One of the odd things I've learned this week is that if I click on a fire on the California Fire Map, a window pops up which sometimes has a link for more information, and for one of the fires that is visible from my office window, the link that popped up was actually a Twitter account.
So for the past few days, I've been reading the Angeles National Forest and the Azusa Police Department Twitter accounts. Evacuations are still in effect, but the fire is now 10% contained. Yay!
You don't even need Google =)
One thing I learned from my Twitter feed this morning - Up to 40% of a shark's brain is dedicated to the sense of smell. I wonder how I might use that to my advantage here? Can a person perfume a query email? Would that help me get a request? Maybe I can tweet that question to the Shark =)
Janice – thanks for that link yesterday. I noticed it still uses the previous fire names, instead of the new name [it grew up and was therefore entitled to a new, combined name]. Interesting.
We've tried nothing and we're all out of ideas!
You know, in thinking about this, though I am not making excuses, perhaps the person was genuinely trying to start a conversation with Miss Janet, though this is the absolute wrong way to do it. Janet posts comments on her feed and you can respond to them and she will often respond back. Shock, I know.
If a person has a genuine question, email. That's how stuff ends up on the blog.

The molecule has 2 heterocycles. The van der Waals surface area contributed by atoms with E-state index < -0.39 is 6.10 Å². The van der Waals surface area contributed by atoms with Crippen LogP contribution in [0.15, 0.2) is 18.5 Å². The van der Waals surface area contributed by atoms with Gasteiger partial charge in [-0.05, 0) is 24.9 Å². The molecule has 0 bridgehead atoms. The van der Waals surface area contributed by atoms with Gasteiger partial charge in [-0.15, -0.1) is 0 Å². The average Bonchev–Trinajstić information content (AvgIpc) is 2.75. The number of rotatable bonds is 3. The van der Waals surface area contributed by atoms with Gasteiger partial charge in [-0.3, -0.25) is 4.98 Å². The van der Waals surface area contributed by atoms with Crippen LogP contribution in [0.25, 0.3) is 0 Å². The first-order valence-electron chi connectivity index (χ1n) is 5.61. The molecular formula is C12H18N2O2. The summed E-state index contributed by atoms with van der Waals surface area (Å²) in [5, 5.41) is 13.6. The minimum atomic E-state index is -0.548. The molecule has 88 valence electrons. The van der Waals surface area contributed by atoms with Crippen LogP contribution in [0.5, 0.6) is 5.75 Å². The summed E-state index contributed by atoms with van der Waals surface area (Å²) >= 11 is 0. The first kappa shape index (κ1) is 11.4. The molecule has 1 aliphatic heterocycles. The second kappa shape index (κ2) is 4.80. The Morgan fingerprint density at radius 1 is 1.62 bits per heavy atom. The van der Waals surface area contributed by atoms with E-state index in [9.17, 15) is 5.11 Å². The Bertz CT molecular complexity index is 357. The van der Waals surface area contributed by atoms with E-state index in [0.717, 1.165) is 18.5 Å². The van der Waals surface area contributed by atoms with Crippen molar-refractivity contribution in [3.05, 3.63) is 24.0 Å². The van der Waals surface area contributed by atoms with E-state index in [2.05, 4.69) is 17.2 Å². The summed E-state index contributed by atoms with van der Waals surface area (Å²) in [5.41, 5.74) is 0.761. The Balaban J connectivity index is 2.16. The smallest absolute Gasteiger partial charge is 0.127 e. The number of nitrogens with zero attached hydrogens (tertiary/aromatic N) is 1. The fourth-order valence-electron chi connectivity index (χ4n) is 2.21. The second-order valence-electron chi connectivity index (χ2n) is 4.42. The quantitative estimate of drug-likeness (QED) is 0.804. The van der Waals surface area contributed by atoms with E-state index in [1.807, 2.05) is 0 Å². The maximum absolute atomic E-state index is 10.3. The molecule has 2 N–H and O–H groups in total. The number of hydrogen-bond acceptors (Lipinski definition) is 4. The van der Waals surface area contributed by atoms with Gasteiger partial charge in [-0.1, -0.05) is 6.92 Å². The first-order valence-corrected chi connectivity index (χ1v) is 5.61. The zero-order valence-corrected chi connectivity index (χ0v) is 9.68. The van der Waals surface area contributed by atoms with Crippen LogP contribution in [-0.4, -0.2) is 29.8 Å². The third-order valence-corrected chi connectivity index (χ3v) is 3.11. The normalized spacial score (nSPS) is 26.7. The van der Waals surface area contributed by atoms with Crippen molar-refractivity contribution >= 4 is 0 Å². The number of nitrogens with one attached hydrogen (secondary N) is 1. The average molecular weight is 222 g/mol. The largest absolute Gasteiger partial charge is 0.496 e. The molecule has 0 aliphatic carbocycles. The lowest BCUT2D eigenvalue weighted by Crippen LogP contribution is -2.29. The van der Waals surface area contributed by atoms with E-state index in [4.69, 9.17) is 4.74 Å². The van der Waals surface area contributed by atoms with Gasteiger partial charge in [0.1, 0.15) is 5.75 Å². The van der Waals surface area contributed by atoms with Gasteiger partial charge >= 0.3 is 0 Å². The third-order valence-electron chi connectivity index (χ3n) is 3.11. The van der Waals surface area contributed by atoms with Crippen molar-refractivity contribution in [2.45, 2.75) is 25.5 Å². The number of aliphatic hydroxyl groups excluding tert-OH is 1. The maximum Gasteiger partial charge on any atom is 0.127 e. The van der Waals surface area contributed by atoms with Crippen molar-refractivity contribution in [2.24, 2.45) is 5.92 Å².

However, I do see so many people bombarding agents with publishing questions on social media that could be easily researched. It just isn't the way to establish a rapport. Agents aren't there as information desks.
Joyce, agreed on the research. I'm reading Jefferson Davis' memoir now which is fairly dry, but fascinating historical detail. My stars that man documented the history of early America. He's recorded everything in meticulous detail, which I very much appreciate. It will be a good resource further down the road for my work. I finished Spies Of The Confederacy by John Bakeless, which was one of the best books on the subject I've read and I'll give it an excellent review. The one Amazon keeps promoting as a best seller on the other hand is undocumented, based on lies and the author admits it, but it's sensational. I don't understand how they can promote it as nonfiction. ugh.
I'm also reading a book for Cowgirls, which gives me a headache every time I pick it up, but I try to soldier through it. It's so poorly organized I can't keep anyone straight. I have no idea what the author was trying to accomplish. I'll have to pull out a few tidbits here and there and cross reference carefully as I'm not sure I can trust much here.
It's easy to fall down the rabbit hole of research if you don't have an idea of what you're looking for.
Any questions? Yes. Can you tell me the best place to buy kale in Wisconsin? I'm too busy writing the Great American Young Adult Thriller to Google it. Thanks!
Julie, I'll have to ask Historian Son if he's read Davis' memoir or that other book. If he hasn't, I know what to get him for Christmas this year!
Susan, birds can get stung by a bee?!
Where are my boots? Have you seem my socks? Where are my jeans? Do I have clean laundry in the dryer? Are the dishes in the dishwasher clean? Are we out of milk? What's for dinner? Are the bills paid? Are you feeling sexy tonight?